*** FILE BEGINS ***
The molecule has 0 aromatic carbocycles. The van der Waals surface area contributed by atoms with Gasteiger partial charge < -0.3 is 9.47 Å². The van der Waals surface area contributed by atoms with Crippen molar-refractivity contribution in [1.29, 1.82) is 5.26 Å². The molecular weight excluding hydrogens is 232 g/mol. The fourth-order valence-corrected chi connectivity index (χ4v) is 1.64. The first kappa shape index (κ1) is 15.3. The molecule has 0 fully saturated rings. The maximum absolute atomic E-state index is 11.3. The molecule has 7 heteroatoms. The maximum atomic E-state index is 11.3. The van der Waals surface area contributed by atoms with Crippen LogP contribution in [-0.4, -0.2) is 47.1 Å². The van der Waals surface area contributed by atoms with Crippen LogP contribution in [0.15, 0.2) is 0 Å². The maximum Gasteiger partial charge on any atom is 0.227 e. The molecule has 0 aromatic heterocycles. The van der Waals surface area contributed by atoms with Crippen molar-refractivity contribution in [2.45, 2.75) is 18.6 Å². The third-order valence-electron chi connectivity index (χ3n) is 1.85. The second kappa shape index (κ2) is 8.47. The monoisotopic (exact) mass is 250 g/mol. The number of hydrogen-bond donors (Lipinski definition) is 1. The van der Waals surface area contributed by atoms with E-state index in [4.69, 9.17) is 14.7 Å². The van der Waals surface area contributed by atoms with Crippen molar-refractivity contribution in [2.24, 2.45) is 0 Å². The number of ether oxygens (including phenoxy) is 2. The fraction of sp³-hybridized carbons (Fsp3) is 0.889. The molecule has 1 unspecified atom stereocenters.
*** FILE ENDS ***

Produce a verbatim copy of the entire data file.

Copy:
The molecule has 0 aromatic carbocycles. The van der Waals surface area contributed by atoms with Gasteiger partial charge < -0.3 is 9.47 Å². The van der Waals surface area contributed by atoms with Crippen molar-refractivity contribution in [1.29, 1.82) is 5.26 Å². The molecular weight excluding hydrogens is 232 g/mol. The fourth-order valence-corrected chi connectivity index (χ4v) is 1.64. The first kappa shape index (κ1) is 15.3. The molecule has 0 fully saturated rings. The maximum absolute atomic E-state index is 11.3. The molecule has 7 heteroatoms. The maximum atomic E-state index is 11.3. The van der Waals surface area contributed by atoms with Crippen LogP contribution in [-0.4, -0.2) is 47.1 Å². The van der Waals surface area contributed by atoms with Crippen LogP contribution in [0.15, 0.2) is 0 Å². The maximum Gasteiger partial charge on any atom is 0.227 e. The molecule has 0 aromatic heterocycles. The van der Waals surface area contributed by atoms with Crippen molar-refractivity contribution in [2.45, 2.75) is 18.6 Å². The third-order valence-electron chi connectivity index (χ3n) is 1.85. The second kappa shape index (κ2) is 8.47. The monoisotopic (exact) mass is 250 g/mol. The number of hydrogen-bond donors (Lipinski definition) is 1. The van der Waals surface area contributed by atoms with E-state index in [4.69, 9.17) is 14.7 Å². The van der Waals surface area contributed by atoms with Crippen molar-refractivity contribution in [2.24, 2.45) is 0 Å². The number of ether oxygens (including phenoxy) is 2. The fraction of sp³-hybridized carbons (Fsp3) is 0.889. The molecule has 1 unspecified atom stereocenters.